A week from today, on February 24th 2014, marks the release date of ORGANIZED FOR MURDER, the first book in my new cozy Organized Mysteries series, with amateur sleuth and organizational expert Kate McKenzie. For a fun tie-in to the book, my publisher, Gemma Halliday Publishing, and I are running organization tips here on my blog and later in the week on her Facebook author page (but I’ll post info on the days of the posting for her site when the dates get closer).
Today, I want to cover a couple of ways I used pictures for years to help my kids keep themselves and their space organized. I know every child is different, but most little kids really want to help. They just don’t always understand how.
With young ones, I quickly realized two things: 1) all little children love playing match games, and 2) kids love marking things off lists after tasks are completed.
Getting kids to clean their rooms and keep things neat isn’t impossible if they’re taught workable methods and have the right tools. Small lidded plastic bins and boxes collect millions of pieces, like Legos, KNex, Hot Wheels, Barbie clothes, and other items that can drift unchecked through your home. Larger tubs and containers are great for blocks and balls, play dishes and larger trucks, train sets, and any kind of track system. But the problem with these containers is that too often they become a jumble of everything.
Use see-thru containers when possible but, better yet, always label what goes inside whether kids can see inside or not. If a container is empty, kids will just throw anything inside if they don’t know for sure what goes there.
For children too young to read, marking the outside of the container isn’t enough—but a great alternative is to let little ones draw pictures or find photos of the items in magazines, or snap a digital photo and paste it on the outside. Kids love putting pictures onto containers with tape or a glue stick. And once this is done, they can match the picture on the outside to the toys they want to put away later.
Another way to corral wandering items is to use a hanging shoe organizer on the back of the closet door, and tape or glue pictures onto the pouches to show what goes in each one. Most children don’t have enough shoes to fill the pouches, but the extras can easily store umbrellas, caps, or other small items. Add another organizer to the back of the bedroom door for toys, like cars or fashion dolls, or even small stuffed animals. And, again, a picture on each pouch reminds the child what belongs there to keep the room tidy, and to be able to easily find the item later.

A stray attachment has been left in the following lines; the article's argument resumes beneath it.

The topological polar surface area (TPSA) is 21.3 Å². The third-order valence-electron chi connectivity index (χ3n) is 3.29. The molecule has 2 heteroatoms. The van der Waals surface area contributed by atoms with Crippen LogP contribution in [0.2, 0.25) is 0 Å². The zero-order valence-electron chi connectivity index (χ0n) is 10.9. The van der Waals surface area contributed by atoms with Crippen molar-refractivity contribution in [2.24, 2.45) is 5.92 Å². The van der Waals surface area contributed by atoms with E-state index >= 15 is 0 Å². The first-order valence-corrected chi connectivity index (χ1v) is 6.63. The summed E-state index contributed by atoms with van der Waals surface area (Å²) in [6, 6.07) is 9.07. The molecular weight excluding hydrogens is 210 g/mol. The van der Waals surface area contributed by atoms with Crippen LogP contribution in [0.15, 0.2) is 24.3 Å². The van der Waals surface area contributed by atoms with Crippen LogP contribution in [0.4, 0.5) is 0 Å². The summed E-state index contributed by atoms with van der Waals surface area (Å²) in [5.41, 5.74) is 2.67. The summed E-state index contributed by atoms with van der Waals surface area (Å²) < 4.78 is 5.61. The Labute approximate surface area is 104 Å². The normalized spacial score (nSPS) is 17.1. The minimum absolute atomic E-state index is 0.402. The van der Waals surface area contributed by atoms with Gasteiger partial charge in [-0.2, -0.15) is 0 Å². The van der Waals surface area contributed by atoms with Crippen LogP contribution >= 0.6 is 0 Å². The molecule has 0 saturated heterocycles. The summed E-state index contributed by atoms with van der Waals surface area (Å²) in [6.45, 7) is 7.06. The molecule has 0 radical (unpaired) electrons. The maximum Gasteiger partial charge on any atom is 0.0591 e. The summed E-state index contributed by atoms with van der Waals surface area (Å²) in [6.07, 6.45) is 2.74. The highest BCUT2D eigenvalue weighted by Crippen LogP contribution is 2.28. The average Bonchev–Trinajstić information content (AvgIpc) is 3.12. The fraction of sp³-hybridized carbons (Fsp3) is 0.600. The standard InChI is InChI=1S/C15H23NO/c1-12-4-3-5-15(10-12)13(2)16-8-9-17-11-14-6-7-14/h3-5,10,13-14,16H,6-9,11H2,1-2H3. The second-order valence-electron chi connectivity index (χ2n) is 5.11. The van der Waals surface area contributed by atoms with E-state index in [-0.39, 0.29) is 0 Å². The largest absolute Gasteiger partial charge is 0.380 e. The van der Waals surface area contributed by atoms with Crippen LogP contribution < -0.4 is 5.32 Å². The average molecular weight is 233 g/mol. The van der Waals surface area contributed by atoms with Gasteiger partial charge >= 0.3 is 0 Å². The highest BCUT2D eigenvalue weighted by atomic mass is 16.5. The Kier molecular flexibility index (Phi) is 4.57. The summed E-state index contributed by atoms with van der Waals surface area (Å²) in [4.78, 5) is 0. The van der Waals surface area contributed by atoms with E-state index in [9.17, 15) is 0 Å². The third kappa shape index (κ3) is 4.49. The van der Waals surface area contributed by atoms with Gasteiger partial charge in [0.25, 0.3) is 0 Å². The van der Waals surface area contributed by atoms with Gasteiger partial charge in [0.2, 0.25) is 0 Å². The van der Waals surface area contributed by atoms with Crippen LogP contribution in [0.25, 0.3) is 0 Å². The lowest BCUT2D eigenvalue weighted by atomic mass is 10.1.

Beyond the use of pictures to show where everything goes, I regularly drew pictures on short chore charts. The pictures showed what needed to be done that day or that week, and when the job was completed the reward was to get to put a star or some other favorite sticker over the drawn task picture to show the work was finished. I didn’t have to constantly remind about the tasks, and knowing they’d get to cover the picture with a sticker made kids start doing everything much quicker. You don’t have to be a Picasso to draw on a chore chart like this [though some of my drawing did have a bit of the unreal Picasso feel to them 🙂 ], and again, you can always snap a digital shot of the task and print a picture to remind what needs to be completed if you’re not comfortable drawing it.
To paraphrase the old staying, I found pictures did keep this mother from saying a thousand words—LOL!
Now that I’ve given you ideas for using pictures to help teach your kids organization, here’s a great BuzzFeed post that gives more than a dozen clever ways adults can use pictures to simplify and organize life. Take a look: Use your camera phone to keep your life on track.
If you liked any of these tips today, please come back for more tips the rest this week. I also incorporated tips like these in my novel ORGANIZED FOR MURDER, too, and it will go on-sale at all online booksellers on February 24th. Yes, I’ll post the links here when they go live. And in the meantime, for more information on the book, check out the GoodReads page for a synopsis on the novel and the great early reviews that have already been posted: GoodReads Organized for Murder
Do you have any organization problems in your home, work, or life? Post them as a Comment, and I’ll try to come up with a solution for you.